Figure "Approval of a repair".1: Even if the parts to be repaired are not critical changed in its properties by the operation (Ill. 21.3.2-2), pocesses of the new parts production can be problematic. So the development of a repair must consider, if the used part differs from the new part, through a combination of technologies (e.g., coatings) and elements (e.g., thread inserts). With this the production processes of the new parts are only limited applicable.
An example are rub in coatings in compressor casings. Do those consist of silicone rubber which is filled with glass beads, they can swell in cooling lubrication fluid used for machining. This is obviously reversible, but is at least a temporary decrease of the adherence must be expected.


The condition of a part for repair must consider a possible deterioration of integrated components respectively technologies by the repair process.

 Approval for other engine types and missions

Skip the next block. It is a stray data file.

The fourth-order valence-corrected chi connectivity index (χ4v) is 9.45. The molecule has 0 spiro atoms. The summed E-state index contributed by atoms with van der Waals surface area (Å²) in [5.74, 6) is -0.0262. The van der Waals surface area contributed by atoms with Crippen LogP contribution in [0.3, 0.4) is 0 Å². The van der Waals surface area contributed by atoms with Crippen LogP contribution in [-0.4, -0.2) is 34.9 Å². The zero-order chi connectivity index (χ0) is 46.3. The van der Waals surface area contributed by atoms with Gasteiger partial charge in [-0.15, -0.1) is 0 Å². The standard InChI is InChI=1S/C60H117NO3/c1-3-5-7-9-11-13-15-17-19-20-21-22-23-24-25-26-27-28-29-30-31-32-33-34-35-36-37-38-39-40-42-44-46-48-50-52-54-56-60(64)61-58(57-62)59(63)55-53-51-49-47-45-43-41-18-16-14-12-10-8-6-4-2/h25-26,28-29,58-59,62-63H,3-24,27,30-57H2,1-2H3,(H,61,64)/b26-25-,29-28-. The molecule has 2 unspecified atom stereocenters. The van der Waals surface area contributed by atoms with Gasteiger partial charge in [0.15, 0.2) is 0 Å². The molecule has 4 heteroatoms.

Figure "Approval for other engine types and missions" (Lit. 21.3.1-2): Indeed the experience in operation and processing plays an important role for the application of a repair during an approval (Fig. "Requirements for repair" and Fig. "Approval of a repair"). However this is not sufficient to introduce the repair without a further approval at the other parts by the responsible agency. This is also true if this part is comparable, respectively a version or the same part, in an other operation mission. Such a limitation has important, not at least safety relevant reasons.

It is clear, that the lifetime relevant operation load can differ markedly in hight and type for parts of the same function (e.g., HPT rotorblades) in different aeroengine types.

Understandable is also, that for the same aeroengine type the thermal fatigue of the hot parts because of the number of start cycles in short haul markedly differs from long haul.